The Richmond-Norfolk market continues to be the most dynamic and competitive area in the entire Mid-Atlantic region. The reason is obvious: established powerhouse retailers that compete against each other (Walmart, Kroger, Wegmans, Food Lion) coupled with other new deep-pocketed merchants that are trying to gain traction in a market that’s had a lengthy history of being overstored by retailers with divergent operating styles.
And for good measure to stir the pot further, add the withdrawal of two retailers over the past couple of years – Farm Fresh (in Tidewater) and Martin’s (in Richmond), both of which once led their respective markets in sales.
In Richmond, the big story this year is that Walmart regained the top spot in the Old Dominion’s capital, nudging past last year’s leader, Kroger which had topped the Behemoth by 1/100th of a percent point.
It wasn’t that Kroger had a bad year by any means. In fact the Richmond market (part of Kroger’s Mid-Atlantic division) remains one of the mega-merchant’s best units. However, the opening of three new Publix stores in the eight-county market adversely impacted Kroger more than it did Walmart, which also benefited from better execution at store level (including reducing out-of stocks and slightly improved perishables) and its link to its online offerings (“ship to store” and delivery).
And while Publix certainly served as a market disruptor to some degree, the most profitable grocery chain in the country has fared disappointingly in its nearly two years in the Richmond market.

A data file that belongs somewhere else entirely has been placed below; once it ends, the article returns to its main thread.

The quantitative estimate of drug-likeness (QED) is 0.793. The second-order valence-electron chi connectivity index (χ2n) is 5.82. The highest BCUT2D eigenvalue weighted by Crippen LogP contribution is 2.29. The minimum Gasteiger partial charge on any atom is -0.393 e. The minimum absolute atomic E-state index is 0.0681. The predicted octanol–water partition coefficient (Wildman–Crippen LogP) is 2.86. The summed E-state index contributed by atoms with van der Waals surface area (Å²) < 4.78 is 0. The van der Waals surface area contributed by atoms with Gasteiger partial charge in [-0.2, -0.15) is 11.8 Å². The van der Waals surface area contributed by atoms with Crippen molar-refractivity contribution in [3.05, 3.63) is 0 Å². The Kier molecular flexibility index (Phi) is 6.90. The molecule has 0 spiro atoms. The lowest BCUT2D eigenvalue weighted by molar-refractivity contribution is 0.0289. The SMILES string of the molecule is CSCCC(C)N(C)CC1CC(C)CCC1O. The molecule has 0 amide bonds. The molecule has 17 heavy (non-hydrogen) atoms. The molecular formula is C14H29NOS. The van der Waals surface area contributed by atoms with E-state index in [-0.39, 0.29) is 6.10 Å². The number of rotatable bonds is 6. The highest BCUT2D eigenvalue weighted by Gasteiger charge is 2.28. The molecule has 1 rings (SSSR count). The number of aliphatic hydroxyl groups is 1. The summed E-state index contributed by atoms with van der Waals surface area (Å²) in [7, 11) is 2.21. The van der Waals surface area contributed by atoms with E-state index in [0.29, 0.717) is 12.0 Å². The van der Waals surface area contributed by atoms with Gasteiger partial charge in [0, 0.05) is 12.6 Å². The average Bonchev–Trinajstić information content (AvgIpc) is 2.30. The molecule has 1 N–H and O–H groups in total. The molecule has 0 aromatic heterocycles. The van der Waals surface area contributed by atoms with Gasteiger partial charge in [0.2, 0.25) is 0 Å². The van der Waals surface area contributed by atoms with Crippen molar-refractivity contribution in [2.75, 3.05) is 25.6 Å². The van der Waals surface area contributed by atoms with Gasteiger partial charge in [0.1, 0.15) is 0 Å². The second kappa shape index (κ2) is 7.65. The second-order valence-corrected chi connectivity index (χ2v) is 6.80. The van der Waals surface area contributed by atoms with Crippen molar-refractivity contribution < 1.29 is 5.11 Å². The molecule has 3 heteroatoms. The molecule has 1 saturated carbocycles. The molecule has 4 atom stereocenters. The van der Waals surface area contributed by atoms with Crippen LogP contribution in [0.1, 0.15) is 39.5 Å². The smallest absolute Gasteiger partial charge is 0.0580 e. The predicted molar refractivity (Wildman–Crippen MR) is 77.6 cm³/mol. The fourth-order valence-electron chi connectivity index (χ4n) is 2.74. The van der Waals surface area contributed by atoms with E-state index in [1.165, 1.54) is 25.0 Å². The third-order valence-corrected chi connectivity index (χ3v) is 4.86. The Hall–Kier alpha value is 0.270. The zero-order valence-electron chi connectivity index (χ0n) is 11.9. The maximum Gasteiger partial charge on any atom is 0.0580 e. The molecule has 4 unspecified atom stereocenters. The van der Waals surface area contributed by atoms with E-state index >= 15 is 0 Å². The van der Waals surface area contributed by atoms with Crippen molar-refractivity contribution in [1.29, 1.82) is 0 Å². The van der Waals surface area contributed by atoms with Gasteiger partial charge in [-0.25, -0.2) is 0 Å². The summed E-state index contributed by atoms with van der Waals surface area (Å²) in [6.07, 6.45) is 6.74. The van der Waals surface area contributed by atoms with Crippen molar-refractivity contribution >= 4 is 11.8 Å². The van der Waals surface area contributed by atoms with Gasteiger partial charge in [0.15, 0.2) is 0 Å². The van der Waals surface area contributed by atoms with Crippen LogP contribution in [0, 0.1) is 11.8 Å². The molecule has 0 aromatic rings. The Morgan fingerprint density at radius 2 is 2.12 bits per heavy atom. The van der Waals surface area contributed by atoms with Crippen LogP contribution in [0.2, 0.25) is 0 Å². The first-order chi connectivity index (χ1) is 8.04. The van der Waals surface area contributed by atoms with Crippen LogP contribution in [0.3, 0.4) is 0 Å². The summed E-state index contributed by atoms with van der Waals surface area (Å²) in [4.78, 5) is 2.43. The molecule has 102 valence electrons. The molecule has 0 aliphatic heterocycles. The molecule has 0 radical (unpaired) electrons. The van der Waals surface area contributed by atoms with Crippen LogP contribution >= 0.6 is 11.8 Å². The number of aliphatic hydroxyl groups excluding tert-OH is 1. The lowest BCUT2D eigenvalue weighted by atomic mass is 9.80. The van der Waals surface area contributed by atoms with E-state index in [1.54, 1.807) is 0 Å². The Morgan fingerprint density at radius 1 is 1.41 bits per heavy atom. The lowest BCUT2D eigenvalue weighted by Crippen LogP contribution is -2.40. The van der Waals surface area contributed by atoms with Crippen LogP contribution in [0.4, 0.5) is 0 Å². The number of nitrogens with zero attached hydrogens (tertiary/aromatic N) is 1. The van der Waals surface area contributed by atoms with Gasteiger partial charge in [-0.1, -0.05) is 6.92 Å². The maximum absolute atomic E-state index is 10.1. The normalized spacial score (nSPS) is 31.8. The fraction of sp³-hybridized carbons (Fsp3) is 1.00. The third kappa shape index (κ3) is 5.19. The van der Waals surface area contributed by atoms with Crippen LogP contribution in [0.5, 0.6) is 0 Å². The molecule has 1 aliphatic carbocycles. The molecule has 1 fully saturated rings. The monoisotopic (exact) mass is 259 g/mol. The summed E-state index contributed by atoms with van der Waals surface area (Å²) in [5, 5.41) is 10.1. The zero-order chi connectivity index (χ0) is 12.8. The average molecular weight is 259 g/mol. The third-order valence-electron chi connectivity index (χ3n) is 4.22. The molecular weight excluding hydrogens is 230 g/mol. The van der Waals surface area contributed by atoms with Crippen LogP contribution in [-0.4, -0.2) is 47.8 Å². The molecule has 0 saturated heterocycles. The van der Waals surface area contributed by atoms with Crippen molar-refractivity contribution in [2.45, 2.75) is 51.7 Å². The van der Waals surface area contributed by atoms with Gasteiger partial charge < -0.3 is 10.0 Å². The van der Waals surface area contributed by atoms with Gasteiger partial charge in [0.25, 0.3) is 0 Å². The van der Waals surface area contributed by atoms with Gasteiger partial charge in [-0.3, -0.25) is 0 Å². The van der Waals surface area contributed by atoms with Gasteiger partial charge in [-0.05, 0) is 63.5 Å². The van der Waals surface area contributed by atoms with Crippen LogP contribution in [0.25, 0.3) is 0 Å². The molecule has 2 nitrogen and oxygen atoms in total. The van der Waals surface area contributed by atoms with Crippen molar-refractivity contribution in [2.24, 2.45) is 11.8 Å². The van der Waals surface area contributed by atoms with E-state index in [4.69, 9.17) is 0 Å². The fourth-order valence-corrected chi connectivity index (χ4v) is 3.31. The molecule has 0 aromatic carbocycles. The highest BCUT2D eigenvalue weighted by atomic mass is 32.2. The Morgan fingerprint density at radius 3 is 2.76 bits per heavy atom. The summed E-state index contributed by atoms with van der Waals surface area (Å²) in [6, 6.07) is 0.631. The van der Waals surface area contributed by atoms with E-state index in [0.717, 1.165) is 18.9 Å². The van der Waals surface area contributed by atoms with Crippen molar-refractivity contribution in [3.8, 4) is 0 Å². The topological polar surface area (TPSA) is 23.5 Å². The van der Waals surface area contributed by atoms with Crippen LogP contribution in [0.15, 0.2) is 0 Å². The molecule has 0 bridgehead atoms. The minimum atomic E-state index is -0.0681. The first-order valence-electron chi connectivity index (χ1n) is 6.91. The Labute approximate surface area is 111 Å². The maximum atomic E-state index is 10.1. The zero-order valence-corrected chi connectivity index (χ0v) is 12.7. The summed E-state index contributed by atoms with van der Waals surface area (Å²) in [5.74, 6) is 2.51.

Lidl, which was also seen as another market changer has not yet found the sweet spot. Along with its strange merchandising ideas and sub-par perishables, the German discounter, which sought locations close to established discount competitors Aldi and Walmart, still operates the same six stores in Richmond that it did a year ago.
As for the Tidewater market, Food Lion with its 82 locations still leads but Walmart with only 30 units continues to press them. Food Lion even expanded its base this year with the acquisition of three Farm Fresh units and upgraded its stores with its “Easy, Fresh & Affordable” remodeling program, but Walmart with its SuperCenter dominance, continues as the dominant per store average operator in the market.
The pullout of Farm Fresh, a major factor in the Tidewater area for more than 60 years, created opportunities for virtually all retailers in the $5.2 billion market. Harris Teeter (10 stores) and its parent, Kroger (eight units) were the most aggressive buyers in the store selloff that was engineered by then-parent company Supervalu (now UNFI). Also benefiting was Aldi which opened six new stores in the market and helped neutralize Lidl whose sales declined in its second year. Walmart also got dose of Aldi’s sales power as well.
What wasn’t measured in this year’s market study was the impact of the first Wegmans store in Tidewater which debuted in Virginia Beach on April 28. That store is already doing a land-office business and will be measured in next year’s study.
So, here’s Big Duke’s take on the Richmond-Norfolk operators and how they fared over the past 12 months.